Could someone shoot 59 at the Old Course? R&A chief would welcome it

collin morikawa hits shot at 2022 Open Championship

A record-breaking 59 at the Old Course would send shockwaves through the golf world.

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ST. ANDREWS, Scotland — Martin Slumbers, chief executive of the R&A, is one of the most important golfers in the world. You won’t see his scores, just know his handicap is low single digits. And that he has a better office than you, overlooking the 1st tee and 18th green of the Old Course

Slumbers is one of the most vital decision-makers in golf, and he finally shared some important opinions Wednesday morning. Among them: he’s totally okay with a golfer shooing 59 at the Old Course this week.

Much has been made of how the modern golfer swinging modern technology could make an ancient golf course look like a pitch and putt. The potential is there. As many as five par-4s are drivable, according to Lee Trevino. Ross Fisher carded a 61 on the Old five years ago. That was the same course, but very different conditions. Slumbers knows that. 

During a methodical and occasionally intense press conference, Slumbers was asked about the potential of a golfer shooting 59, a holy grail score, at the holy grail course. What would that mean to him, the man who leads a coalition investigating distance and course setups? He sat up in his chair, a sign he was ready for this query, and delivered a 300-word answer.

“I’m going to deal with that in a couple of ways, if I may. We’ve spent three years getting this golf course to where we are today. The one thing I’ve learned in the last seven years is you need two things to be happening Open week. One is very skilled green-keeping staff and very hardworking staff, and we’re privileged to have that team here. And the second bit is luck, and luck with Mother Nature. 

Martin Slumbers addresses the media on Wednesday.
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“And I think the golf course is exactly where we want it to be. If you go out there today, it’s a lot firmer than it was yesterday. We’ve been holding the greens back because we had very hot weather in the early part of this week. We wanted to make sure that the grass was good come Sunday. The fairways are firmer than the greens, and they’re running really hard. And Mother Nature at the moment is not destined to give us any rain and probably not going to give us as much wind as we like. But we’ve got other ways of being able to set up the golf course. And my philosophy has always been I want to set up the golf course fair, challenging, and let these guys show us how good they are.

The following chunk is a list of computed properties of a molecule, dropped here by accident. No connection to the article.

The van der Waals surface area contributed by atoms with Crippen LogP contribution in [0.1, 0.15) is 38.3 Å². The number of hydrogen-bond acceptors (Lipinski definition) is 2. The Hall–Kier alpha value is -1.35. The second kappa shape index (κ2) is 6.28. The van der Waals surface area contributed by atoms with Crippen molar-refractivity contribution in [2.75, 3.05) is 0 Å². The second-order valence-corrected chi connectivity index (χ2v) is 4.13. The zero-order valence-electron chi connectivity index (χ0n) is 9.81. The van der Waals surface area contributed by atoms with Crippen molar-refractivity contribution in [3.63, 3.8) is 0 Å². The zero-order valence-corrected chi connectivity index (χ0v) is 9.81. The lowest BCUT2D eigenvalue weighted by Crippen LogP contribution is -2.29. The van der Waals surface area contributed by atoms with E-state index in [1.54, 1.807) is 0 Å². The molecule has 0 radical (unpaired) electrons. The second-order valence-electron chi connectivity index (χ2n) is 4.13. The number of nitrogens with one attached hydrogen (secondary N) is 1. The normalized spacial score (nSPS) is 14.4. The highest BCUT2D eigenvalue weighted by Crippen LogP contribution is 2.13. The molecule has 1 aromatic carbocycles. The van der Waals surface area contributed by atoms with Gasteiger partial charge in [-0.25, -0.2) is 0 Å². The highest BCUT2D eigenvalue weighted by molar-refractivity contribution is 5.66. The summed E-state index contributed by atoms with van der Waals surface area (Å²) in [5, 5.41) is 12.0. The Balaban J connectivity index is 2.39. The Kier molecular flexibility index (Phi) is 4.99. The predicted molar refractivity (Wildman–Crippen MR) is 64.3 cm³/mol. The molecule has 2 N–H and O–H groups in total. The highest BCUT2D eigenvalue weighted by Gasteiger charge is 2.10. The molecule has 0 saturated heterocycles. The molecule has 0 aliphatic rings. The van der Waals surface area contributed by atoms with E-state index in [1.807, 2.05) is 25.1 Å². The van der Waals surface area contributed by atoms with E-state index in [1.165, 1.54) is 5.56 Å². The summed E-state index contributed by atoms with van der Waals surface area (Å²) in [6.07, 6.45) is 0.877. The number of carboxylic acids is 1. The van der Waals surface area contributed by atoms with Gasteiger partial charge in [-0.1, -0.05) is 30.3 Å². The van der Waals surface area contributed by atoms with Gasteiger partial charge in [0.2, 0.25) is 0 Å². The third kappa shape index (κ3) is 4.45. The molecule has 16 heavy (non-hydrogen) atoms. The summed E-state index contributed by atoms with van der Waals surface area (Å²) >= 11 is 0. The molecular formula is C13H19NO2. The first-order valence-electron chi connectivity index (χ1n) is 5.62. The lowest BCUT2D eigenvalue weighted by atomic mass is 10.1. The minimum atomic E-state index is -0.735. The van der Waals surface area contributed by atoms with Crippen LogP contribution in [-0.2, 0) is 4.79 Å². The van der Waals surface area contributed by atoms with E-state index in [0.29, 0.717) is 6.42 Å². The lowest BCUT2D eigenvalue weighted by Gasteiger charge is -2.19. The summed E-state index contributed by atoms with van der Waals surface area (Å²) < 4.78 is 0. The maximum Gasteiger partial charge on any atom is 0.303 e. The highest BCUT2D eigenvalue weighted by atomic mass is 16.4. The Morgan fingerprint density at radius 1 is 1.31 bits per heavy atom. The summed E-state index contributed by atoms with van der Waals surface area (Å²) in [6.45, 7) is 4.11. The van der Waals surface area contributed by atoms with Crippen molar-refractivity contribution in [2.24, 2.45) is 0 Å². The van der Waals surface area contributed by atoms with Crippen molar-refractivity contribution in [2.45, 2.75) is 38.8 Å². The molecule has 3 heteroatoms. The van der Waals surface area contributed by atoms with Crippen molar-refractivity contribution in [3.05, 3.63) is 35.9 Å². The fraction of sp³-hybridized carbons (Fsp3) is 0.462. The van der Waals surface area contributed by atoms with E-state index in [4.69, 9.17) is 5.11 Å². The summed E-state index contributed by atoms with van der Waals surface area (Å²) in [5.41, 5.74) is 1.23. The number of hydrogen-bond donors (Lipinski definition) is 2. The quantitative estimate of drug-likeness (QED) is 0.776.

“Now, let me make a comment about 59 because I’ll put that back to you. Fifty-nine is 13 under par around this golf course, that’s 7,300 yards. It’s got greens that are running at 10 1/2 to 11 [on the Stimpmeter]. It’s got fairways where the ball is bouncing 50 yards, and more if it catches the downslope. 13 under par around that, I’ll tell you what, if someone shoots that, I will be the first person on the 18th green to shake their hand because they have played outstanding golf.”

It would be outstanding golf. He’s right about that. He’s also right about the firmness. St. Andrews was softer two weeks ago after a stretch of rainy days. But the month of July has seen next to zero rainfall. The hottest stretch of temperatures has dried out the property to be as firm as any course. The burn waterways that snake their way through town, and even cross the 1st and 18th holes, are dependent on the tide being up. Otherwise, they’re drying up. Slumbers loves that.

It’ll mean that players drive some greens but it’ll also mean players find bunkers they never imagined they could. Maintenance teams have used hidden sprinkler heads in the rough to juice up the trouble areas so they’re as penal as can be. 

All of it perpetuates an idea that low scores will be earned. They will not be given out. And if they happen, so be it. Here’s a handshake. Fantastic playing, chap. Good luck doing it again tomorrow. 

Sean Zak Editor

Sean Zak is a writer at GOLF Magazine and just published his first book, which follows his travels in Scotland during the most pivotal summer in the game’s history.